By Emma Silvers
By Gary Moskowitz
By Alee Karim
By Ian S. Port
By Ian S. Port
By Derek Opperman
By Emma Silvers
By Alee Karim
Restrained isn't a word typically applicable to Architecture in Helsinki. The group has taken quite the opposite approach for most of its career, turning out colorful, sprightly indie pop that's more likely to go all in than hold back. This was intentional: Asked in an interview with the website Cokemachineglow how many instruments were used on 2005's In Case We Die, singer-guitarist Cameron Bird put the figure at "maybe 20, 30. I'm only guessing." The band used standard rock equipment plus congas, trombone, violin, glockenspiel, tuba, xylophone, recorder, synthesizers, and, it sometimes seemed, whatever else its members could grab. But even with all this gear, Architecture in Helsinki avoided sonic clusterfucks. A sweet melody at the center of each song is crucial; the tunes are enhanced by that "Sure, all your friends and their instruments can come and play, too" free-spiritedness.
This music is not, however, "restrained." This is what makes Bird discussing the "restrained minimalism" of "That Beep" — a 2008 single that preceded new album Moment Bends — kind of a head-scratcher. But only until you listen to the track and realize the accuracy of his statement. The synth-pop number, which features Kellie Sutherland crooning classically abstract and brilliant lyrics like "Dressed up as bubblegum/I'm stuck to your shoe/Let's run," is sumptuous and slinky. The band actually managed to strip things down — evolution through devolution.
"When we made that song, it was a studio exercise for us at the start," says Bird about "That Beep," speaking from the band's hometown of Melbourne, Australia. "We wanted to try and do an Architecture version of a tightly honed, finely tuned pop song, which we'd never really thought about before. We wanted it to be lean and mean and have nothing that didn't need to be there, whereas in the past, we'd always had this approach of just chucking stuff on a track until we couldn't possibly fit anything else."
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This slimmed-down, electro-slanted approach heavily shapes Moment Bends, the band's fourth full-length and its first since 2007's Places Like This. Working out of a studio built above a Thai restaurant in Melbourne, the band members comfortably devoted two years to the album. Though there were roadblocks in the process, like "creative sabbaticals" and a week spent getting one particular bassline just right, Bird says they worked on the record intensely, even attempting a nine-to-five approach for a while. "It was more about being more focused and less rambunctious," he says. Out went the "kitchen sink" aesthetic and the brass sections. A cavalcade of synthesizers was given high priority — including some that were around 4 decades old.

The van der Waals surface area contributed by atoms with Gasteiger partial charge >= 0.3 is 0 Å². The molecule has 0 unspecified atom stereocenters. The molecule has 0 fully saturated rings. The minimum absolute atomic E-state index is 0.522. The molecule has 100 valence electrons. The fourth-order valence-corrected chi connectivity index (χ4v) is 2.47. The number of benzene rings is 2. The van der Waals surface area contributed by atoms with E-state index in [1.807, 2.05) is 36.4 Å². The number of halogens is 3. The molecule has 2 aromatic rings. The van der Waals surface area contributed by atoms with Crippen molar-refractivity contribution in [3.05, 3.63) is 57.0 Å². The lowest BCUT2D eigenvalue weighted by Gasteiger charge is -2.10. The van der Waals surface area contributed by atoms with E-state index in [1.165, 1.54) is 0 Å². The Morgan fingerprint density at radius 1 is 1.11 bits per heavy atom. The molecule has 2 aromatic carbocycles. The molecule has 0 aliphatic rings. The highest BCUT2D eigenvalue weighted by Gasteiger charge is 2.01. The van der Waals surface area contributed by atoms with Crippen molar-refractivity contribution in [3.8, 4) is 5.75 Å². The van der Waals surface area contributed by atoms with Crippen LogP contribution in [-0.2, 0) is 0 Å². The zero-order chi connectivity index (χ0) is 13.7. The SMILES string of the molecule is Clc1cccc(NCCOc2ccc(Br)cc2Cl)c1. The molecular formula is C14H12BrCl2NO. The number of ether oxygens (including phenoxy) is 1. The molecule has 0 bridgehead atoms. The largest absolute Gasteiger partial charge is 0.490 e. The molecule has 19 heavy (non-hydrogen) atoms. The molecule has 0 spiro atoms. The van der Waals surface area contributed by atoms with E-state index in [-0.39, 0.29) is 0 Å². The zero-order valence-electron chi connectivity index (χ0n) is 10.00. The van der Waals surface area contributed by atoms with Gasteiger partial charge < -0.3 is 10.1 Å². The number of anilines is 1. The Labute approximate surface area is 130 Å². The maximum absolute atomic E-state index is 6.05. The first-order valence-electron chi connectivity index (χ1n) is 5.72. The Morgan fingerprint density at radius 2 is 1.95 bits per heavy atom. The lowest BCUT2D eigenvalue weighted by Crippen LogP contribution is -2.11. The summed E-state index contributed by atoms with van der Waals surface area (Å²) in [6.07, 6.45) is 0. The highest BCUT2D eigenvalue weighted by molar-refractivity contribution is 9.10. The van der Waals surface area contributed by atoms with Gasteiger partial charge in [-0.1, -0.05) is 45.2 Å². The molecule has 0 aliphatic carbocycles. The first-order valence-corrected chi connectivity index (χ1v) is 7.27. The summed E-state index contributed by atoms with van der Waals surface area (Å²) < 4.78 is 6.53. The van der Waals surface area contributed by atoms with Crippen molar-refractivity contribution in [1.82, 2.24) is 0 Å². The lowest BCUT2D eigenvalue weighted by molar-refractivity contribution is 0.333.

The results are varied and fascinating. "Contact High," the album's other big song, is seriously hooky, with Bird singing in a pensive falsetto. It wants to be the radio hit that reels in the teenaged masses who heard it between Passion Pit and Phoenix. Other tracks are more akin to Scissor Sisters, or new wave mainstays like Erasure or the Human League. Nearly everywhere, Architecture in Helsinki throws itself into its new guises, employing plenty of springy electronic melodies and vocal effects. "That Beep" and "YR Go To" are both exceptionally strong. There are some missteps, however: "I Know Deep Down" gets dangerously close to being too grandiose for its own good, and Bird's overly breathy singing in "B4 3D" resembles MADtv's Stuart taking the piss out of '80s hits. Bird is capable of far better.
In discussing Moment Bends, Bird praises the album effusively — even by the standards of an artist doing press rounds for a new album. He speaks of its "depth of character," and says that Architecture in Helsinki attempted to capture "the essence of our band or whatever" with it. "We made something that we can really be proud of when we look back in ten years. We don't have to make excuses or cringe about stuff." This raises a question: Is he not as proud of his band's past work? He skillfully evades a yes or no answer. "I think that you love and probably hate things about all your records. When I look back at [Places Like This], I have many regrets. It was a very dark time for the band, so with [Moment Bends], we just wanted to write something where we're feeling really good and the chemistry was just right."